So this leaves us with the “who to buy” part of the equation. We kind of know based on Table 3 who the players are that the PFM doesn’t like, but are these the only types of guys that the PFM tells us to avoid or are there others?

Table 4: 20 Least Favorable PFM Projections vs. Expert Bids, 2014

 Player \$ Sal +/- CBS LABR Tout MG PFM PFM +/- Jose Abreu \$34 24 10 21 24 26 25 12 -12 Jason Kipnis \$15 31 -16 26 33 33 31 20 -11 Miguel Cabrera \$32 43 -11 43 42 45 42 33 -10 Edwin Encarnacion \$25 32 -7 30 34 33 31 23 -9 Evan Longoria \$21 29 -8 29 30 28 27 20 -9 Prince Fielder \$3 33 -29 33 33 32 30 24 -9 Adam Jones \$29 32 -3 34 33 30 31 24 -8 Robinson Cano \$28 32 -4 34 33 30 33 24 -8 Alex Rios \$18 27 -9 27 29 25 27 19 -8 Brandon Moss \$17 19 -2 18 20 19 18 11 -8 Bryce Harper \$11 33 -22 34 32 33 32 19 -14 Allen Craig \$6 24 -18 24 23 25 23 12 -12 Freddie Freeman \$24 30 -6 32 27 32 27 20 -10 Andrew McCutchen \$34 38 -4 40 35 38 37 28 -10 Paul Goldschmidt \$24 37 -13 41 33 38 36 28 -9 Hanley Ramirez \$21 32 -10 34 31 30 32 23 -9 Carlos Gonzalez \$9 35 -26 36 36 33 34 27 -8 Ian Desmond \$27 27 0 28 26 27 28 20 -7 Pedro Alvarez \$13 22 -9 23 20 22 21 15 -7 Joey Votto \$6 35 -29 34 32 38 32 28 -7 Average \$8 4 5 3 3 5 6 12 8

There are a few others. But 12 of the 20 hitters on Table 4 are repeaters from Table 3.

For all of the knocks that PECOTA and the PFM have received over the years, Table 4 should be used in Baseball Prospectus’s publicity materials. Allen Craig at \$12, Pedro Alvarez at \$15, and Alex Rios at \$19? These are the kind of predictions that win you leagues if you take them to heart and avoid these players. Abreu was a big miss, but with the exception of him, Moss, and Desmond, Table 4 is a big win for projection systems and staying conservative.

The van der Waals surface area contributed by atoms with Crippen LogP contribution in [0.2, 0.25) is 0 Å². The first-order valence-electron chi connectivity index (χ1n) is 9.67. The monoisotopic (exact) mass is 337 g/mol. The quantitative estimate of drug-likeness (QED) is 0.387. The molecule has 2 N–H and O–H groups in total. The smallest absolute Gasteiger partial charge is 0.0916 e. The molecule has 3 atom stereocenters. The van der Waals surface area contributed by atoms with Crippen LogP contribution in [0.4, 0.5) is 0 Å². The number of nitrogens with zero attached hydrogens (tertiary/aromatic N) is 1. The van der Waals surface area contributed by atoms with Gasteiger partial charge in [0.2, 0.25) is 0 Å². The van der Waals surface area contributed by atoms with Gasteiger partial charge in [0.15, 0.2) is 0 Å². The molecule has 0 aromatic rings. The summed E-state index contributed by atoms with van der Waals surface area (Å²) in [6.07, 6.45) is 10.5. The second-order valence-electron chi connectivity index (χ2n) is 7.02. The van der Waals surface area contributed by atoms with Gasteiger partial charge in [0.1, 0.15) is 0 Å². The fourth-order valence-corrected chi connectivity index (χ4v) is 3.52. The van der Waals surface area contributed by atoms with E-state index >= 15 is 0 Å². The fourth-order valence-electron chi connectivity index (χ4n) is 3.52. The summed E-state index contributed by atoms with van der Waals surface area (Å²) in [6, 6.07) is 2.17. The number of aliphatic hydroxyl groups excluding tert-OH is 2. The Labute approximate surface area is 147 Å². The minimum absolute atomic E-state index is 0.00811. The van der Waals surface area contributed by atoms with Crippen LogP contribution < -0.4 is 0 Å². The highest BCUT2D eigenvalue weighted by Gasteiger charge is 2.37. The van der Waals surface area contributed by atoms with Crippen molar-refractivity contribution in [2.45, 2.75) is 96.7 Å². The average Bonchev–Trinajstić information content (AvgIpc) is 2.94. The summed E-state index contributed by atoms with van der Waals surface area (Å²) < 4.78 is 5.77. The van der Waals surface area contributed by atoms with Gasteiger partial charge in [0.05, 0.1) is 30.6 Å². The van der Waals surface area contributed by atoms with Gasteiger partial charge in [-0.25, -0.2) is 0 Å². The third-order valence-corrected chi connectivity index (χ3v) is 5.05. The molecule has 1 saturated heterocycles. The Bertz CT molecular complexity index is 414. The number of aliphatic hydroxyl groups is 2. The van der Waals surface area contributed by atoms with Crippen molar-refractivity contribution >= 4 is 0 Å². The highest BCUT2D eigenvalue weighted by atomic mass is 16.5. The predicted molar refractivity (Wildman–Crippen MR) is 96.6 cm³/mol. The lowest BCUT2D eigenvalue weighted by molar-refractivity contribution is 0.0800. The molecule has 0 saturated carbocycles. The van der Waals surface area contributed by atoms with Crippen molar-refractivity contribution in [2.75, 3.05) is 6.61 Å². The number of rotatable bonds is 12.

However, as I noted above we know that the market is too aggressive on the most expensive players. Does the PFM’s dour outlook on the best players translate to success on the players where the market is too soft?

Table 5: 20 Most Favorable PFM Projections vs. Expert Bids, 2014

 Player \$ Sal +/- CBS LABR Tout MG PFM PFM +/- Dee Gordon \$34 4 30 4 2 7 9 17 13 Jon Jay \$15 5 10 2 9 3 4 16 11 Rajai Davis \$26 10 16 3 13 15 11 20 10 Craig Gentry \$11 2 9 2 1 2 4 11 9 David DeJesus \$5 2 3 1 2 2 8 11 9 Aaron Hicks \$3 1 2 1 2 8 10 9 Marc Krauss \$2 0 1 1 1 9 9 John Mayberry \$3 0 2 1 1 9 9 Omar Infante \$13 9 4 9 10 9 12 17 8 Robbie Grossman \$9 5 4 2 3 9 7 13 8 Raul Ibanez \$1 2 -1 2 2 2 5 10 8 Pedro Florimon -\$1 2 -3 1 1 5 2 10 8 Juan Uribe \$15 5 10 4 4 6 8 12 7 Jose Tabata \$4 5 -1 3 7 5 5 12 7 Darin Ruf \$2 4 -2 4 5 2 3 11 7 Tyler Flowers \$10 2 8 1 2 2 2 9 7 Travis D’Arnaud \$9 9 1 9 8 9 11 15 6 Junior Lake \$5 9 -4 10 9 8 9 15 6 Jordan Schafer \$3 2 1 2 2 2 4 8 6 Tony Campana \$0 1 6 6 Average 8 4 5 3 3 5 6 12 8

The easy takeaway is that the PFM kicks ass and takes names because it is way ahead of the field on Gordon, Jay, Davis, and Uribe. If you bought Gordon, Jay, and Uribe in your NL-only, it probably didn’t matter what the rest of your roster looked like; you cleaned up even if you merely purchased the rest of your offense at par prices.